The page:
In one embodiment, controller 110 may be a control computer including a general-purpose processor coupled to a set of standard input/output devices. Alternatively, controller 110 may be implemented in custom logic circuitry. In other embodiments, controller 110 may be a combination of custom logic, general-purpose hardware, software, and/or firmware generally suited for controlling test equipment. In one embodiment, controller 110 may be further coupled to a remote computer system from which it may receive test programs and to which it may send test results for analysis as described below.

In one embodiment, chipset module 170 may include the support chips typically comprising a computer motherboard. For example, chipset module 170 may comprise RAM, PROM, input/output devices, etc to simulate the product-level circuit environment of a motherboard. As, described above, chipset module 170 may be coupled to a socket 150. Hence, chipset module 170 may be easily replaced for repair or upgrade without requiring a replacement of larger portions of test system 100. In alternative embodiments, one or more chipsets 170 may be incorporated into device module 120 without the use of sockets 150.

Temperature controller 180 may comprise a heating element, a cooling fan, a thermoelectric cooler (TEC) in contact with DUT 160, a liquid circulating heat sink in contact with DUT 160, or a combination of the above. In one embodiment, temperature controller 180 is a TEC that may be configured to heat or cool DUT 160, depending on the amount of self-heating produced by a test being executed and the desired operating temperature. Temperature controller 180 may also include a temperature sensor to facilitate active temperature control.

During testing, controller 110 may configure temperature controller 180 to achieve a desired operating temperature and maintain that temperature actively throughout the duration of a test. Controller 110 may also configure chipset module 170 to simulate the circuit environment of a product-level application. In addition, controller 110 may load a set of instructions into DUT 160 to be executed during a test. During testing and at the conclusion of a test, controller 110 may, in various embodiments, retrieve a set of test results from DUT 160 and/or chipset 170. Also, controller 110 may monitor the testing process and store a record of any system failures that occur. In embodiments in which controller 110 is not coupled to a remote computer system, controller 110 may include a storage device for storing test results for future analysis. Controller 110 may, in such embodiments, also perform analysis of test results and present results to a user. Alternatively, in some embodiments, controller 110 may transmit test results to a remote computer system for storage, analysis, and presentation.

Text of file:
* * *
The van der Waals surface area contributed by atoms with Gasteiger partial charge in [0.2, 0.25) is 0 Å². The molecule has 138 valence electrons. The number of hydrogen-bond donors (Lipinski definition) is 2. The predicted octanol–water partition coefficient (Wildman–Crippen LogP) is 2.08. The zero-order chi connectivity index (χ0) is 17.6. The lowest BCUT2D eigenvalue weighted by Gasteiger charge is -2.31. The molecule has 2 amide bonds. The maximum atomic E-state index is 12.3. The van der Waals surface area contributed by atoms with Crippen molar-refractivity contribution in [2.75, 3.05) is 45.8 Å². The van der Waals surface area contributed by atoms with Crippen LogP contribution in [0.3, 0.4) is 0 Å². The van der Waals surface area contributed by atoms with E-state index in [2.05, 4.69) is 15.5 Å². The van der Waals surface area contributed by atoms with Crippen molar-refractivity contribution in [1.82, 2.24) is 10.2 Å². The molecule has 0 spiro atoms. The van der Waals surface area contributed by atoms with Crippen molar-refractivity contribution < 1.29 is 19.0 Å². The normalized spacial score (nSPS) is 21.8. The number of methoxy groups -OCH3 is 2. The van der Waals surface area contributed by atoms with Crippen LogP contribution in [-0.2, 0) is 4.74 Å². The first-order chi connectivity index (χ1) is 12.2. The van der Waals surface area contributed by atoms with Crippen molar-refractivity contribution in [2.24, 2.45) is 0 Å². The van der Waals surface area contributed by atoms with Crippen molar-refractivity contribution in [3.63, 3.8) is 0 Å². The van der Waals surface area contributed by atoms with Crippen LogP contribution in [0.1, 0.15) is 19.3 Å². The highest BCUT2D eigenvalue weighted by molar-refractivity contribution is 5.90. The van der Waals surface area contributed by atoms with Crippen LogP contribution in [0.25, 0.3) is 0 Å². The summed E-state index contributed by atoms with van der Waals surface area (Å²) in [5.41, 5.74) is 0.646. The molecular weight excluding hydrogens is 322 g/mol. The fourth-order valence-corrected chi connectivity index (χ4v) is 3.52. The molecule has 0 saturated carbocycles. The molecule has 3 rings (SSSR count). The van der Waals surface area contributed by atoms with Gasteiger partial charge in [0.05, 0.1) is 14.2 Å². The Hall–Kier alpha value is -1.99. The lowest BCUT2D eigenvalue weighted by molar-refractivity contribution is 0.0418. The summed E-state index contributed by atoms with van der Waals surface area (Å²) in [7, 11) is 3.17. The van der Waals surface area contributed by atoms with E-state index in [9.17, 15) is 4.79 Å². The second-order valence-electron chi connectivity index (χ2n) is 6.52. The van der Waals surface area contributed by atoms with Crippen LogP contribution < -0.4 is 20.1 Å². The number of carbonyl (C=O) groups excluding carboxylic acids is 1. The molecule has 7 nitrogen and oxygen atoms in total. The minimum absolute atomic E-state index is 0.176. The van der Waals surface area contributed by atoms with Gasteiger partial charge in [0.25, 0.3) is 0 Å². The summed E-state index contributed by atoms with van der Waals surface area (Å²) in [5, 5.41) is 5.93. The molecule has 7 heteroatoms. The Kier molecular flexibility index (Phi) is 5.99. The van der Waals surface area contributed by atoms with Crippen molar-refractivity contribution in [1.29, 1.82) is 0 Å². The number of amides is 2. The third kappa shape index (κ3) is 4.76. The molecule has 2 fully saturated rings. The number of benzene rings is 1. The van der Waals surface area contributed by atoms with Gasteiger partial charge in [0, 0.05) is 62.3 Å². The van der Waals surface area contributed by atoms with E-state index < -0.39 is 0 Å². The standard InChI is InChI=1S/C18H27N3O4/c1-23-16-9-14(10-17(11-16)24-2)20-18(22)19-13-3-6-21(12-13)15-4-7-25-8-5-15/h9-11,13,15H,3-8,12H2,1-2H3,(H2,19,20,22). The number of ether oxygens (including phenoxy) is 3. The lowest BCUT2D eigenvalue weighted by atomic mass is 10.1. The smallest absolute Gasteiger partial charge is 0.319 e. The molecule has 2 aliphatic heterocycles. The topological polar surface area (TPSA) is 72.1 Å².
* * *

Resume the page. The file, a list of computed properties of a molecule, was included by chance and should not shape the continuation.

FIG. 2 illustrates one embodiment of the connections between controller 110 and a device module 120 through interface 130. In the illustrated embodiment, controller 110 includes a temperature module 210, a test pattern controller 220, and a test data collector 230. In alternative embodiments controller 110 may include more than one of each of temperature module 210, test pattern controller 220, and test data collector 230, which in turn may be coupled to one, two, or more DUT/chipset module/temperature controller combinations.

During operation, temperature module 210 may send a temperature setpoint command to temperature controllers 180 in order to set the temperature of one or more DUTs 160. For example, temperature controller 180 may control a voltage applied to a heating element coupled to DUT 160 and/or control the flow of a refrigerating liquid in close proximity to DUT 160. In addition, temperature controller 180 may include a temperature sensor for measuring the temperature of DUT 160. By measuring the output of the temperature sensor and actively heating or cooling DUT 160, temperature controller 180 may implement an active temperature control loop.

Prior to the start of a burn-in test, test pattern controller 220 may configure DUT 160 and chipset module 170 for a test. For example, test pattern controller 220 may download a set of instructions to an onboard instruction cache within DUT 160 and/or to RAM within chipset module 170 to be executed by DUT 160 during a test. Alternatively, test pattern controller 220 may transmit a sequence of signals to the pins of DUT 160 during a test, causing DUT 160 to execute a BIST, LBIST, scan test, or other test as desired.

During a test, in one embodiment, test data collector 230 may monitor DUT 160 and chipset module 170, retrieving failure data and test results and storing them locally for analysis and presentation. In an alternative embodiment, test data collector 230 may convey test results to a remote computer system for analysis and presentation. In addition, in some embodiments, test data collector 230 may batch a set of test results during testing and retrieve them from DUT 160 and/or chipset module 170 at the conclusion of the burn-in test.